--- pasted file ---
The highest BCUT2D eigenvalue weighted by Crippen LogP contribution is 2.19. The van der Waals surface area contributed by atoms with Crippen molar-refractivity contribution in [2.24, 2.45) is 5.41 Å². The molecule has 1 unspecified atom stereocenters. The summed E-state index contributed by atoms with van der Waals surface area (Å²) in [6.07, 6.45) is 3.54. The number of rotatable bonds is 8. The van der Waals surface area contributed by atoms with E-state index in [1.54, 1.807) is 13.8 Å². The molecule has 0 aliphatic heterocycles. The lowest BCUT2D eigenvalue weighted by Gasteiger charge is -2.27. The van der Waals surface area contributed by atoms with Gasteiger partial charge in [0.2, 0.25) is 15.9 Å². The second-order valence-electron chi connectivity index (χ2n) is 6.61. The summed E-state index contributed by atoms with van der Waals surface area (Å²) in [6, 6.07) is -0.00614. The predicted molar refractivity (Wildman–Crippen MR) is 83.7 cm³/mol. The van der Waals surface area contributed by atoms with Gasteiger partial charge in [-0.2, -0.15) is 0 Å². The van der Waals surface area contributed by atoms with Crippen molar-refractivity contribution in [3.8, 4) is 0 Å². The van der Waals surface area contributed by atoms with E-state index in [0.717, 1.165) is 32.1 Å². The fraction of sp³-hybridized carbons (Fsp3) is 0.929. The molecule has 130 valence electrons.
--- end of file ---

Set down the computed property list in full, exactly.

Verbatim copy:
The highest BCUT2D eigenvalue weighted by Crippen LogP contribution is 2.19. The van der Waals surface area contributed by atoms with Crippen molar-refractivity contribution in [2.24, 2.45) is 5.41 Å². The molecule has 1 unspecified atom stereocenters. The summed E-state index contributed by atoms with van der Waals surface area (Å²) in [6.07, 6.45) is 3.54. The number of rotatable bonds is 8. The van der Waals surface area contributed by atoms with E-state index in [1.54, 1.807) is 13.8 Å². The molecule has 0 aliphatic heterocycles. The lowest BCUT2D eigenvalue weighted by Gasteiger charge is -2.27. The van der Waals surface area contributed by atoms with Gasteiger partial charge in [0.2, 0.25) is 15.9 Å². The second-order valence-electron chi connectivity index (χ2n) is 6.61. The summed E-state index contributed by atoms with van der Waals surface area (Å²) in [6, 6.07) is -0.00614. The predicted molar refractivity (Wildman–Crippen MR) is 83.7 cm³/mol. The van der Waals surface area contributed by atoms with Gasteiger partial charge in [-0.2, -0.15) is 0 Å². The van der Waals surface area contributed by atoms with Crippen molar-refractivity contribution in [3.8, 4) is 0 Å². The van der Waals surface area contributed by atoms with E-state index in [0.717, 1.165) is 32.1 Å². The fraction of sp³-hybridized carbons (Fsp3) is 0.929. The molecule has 130 valence electrons.